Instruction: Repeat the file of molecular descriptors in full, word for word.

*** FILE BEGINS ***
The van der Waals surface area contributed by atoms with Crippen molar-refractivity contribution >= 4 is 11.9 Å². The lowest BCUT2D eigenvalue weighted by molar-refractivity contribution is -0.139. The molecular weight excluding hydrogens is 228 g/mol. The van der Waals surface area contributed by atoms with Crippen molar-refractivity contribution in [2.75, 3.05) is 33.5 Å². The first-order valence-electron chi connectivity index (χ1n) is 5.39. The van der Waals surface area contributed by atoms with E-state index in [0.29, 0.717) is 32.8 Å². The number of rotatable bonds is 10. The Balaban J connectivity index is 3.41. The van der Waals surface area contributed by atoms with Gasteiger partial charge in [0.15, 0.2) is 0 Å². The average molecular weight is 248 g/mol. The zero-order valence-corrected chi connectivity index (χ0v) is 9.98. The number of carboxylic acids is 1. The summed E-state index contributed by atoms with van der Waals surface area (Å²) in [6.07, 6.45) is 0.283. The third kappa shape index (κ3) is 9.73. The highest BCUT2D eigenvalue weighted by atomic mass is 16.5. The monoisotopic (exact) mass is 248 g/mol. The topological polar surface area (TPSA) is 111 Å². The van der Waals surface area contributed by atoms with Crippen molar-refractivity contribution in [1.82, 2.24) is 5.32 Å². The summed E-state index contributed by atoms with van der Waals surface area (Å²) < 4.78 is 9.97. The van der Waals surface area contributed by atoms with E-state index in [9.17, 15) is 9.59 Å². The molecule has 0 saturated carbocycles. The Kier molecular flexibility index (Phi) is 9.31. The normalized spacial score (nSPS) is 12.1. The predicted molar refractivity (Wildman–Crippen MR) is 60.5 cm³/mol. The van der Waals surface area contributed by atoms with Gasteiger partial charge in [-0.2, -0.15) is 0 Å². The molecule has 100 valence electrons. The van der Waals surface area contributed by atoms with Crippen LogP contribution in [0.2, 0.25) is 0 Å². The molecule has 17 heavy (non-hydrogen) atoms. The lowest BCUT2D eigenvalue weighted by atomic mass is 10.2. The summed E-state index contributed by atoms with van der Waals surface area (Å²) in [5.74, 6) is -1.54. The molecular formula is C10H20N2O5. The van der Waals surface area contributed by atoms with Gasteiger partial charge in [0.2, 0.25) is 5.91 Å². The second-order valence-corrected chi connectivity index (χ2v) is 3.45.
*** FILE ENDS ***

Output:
The van der Waals surface area contributed by atoms with Crippen molar-refractivity contribution >= 4 is 11.9 Å². The lowest BCUT2D eigenvalue weighted by molar-refractivity contribution is -0.139. The molecular weight excluding hydrogens is 228 g/mol. The van der Waals surface area contributed by atoms with Crippen molar-refractivity contribution in [2.75, 3.05) is 33.5 Å². The first-order valence-electron chi connectivity index (χ1n) is 5.39. The van der Waals surface area contributed by atoms with E-state index in [0.29, 0.717) is 32.8 Å². The number of rotatable bonds is 10. The Balaban J connectivity index is 3.41. The van der Waals surface area contributed by atoms with Gasteiger partial charge in [0.15, 0.2) is 0 Å². The average molecular weight is 248 g/mol. The zero-order valence-corrected chi connectivity index (χ0v) is 9.98. The number of carboxylic acids is 1. The summed E-state index contributed by atoms with van der Waals surface area (Å²) in [6.07, 6.45) is 0.283. The third kappa shape index (κ3) is 9.73. The highest BCUT2D eigenvalue weighted by atomic mass is 16.5. The monoisotopic (exact) mass is 248 g/mol. The topological polar surface area (TPSA) is 111 Å². The van der Waals surface area contributed by atoms with Crippen molar-refractivity contribution in [1.82, 2.24) is 5.32 Å². The summed E-state index contributed by atoms with van der Waals surface area (Å²) < 4.78 is 9.97. The van der Waals surface area contributed by atoms with E-state index in [9.17, 15) is 9.59 Å². The molecule has 0 saturated carbocycles. The Kier molecular flexibility index (Phi) is 9.31. The normalized spacial score (nSPS) is 12.1. The predicted molar refractivity (Wildman–Crippen MR) is 60.5 cm³/mol. The van der Waals surface area contributed by atoms with Gasteiger partial charge in [-0.2, -0.15) is 0 Å². The molecule has 100 valence electrons. The van der Waals surface area contributed by atoms with Crippen LogP contribution in [0.2, 0.25) is 0 Å². The molecule has 17 heavy (non-hydrogen) atoms. The lowest BCUT2D eigenvalue weighted by atomic mass is 10.2. The summed E-state index contributed by atoms with van der Waals surface area (Å²) in [5.74, 6) is -1.54. The molecular formula is C10H20N2O5. The van der Waals surface area contributed by atoms with Gasteiger partial charge in [0.2, 0.25) is 5.91 Å². The second-order valence-corrected chi connectivity index (χ2v) is 3.45.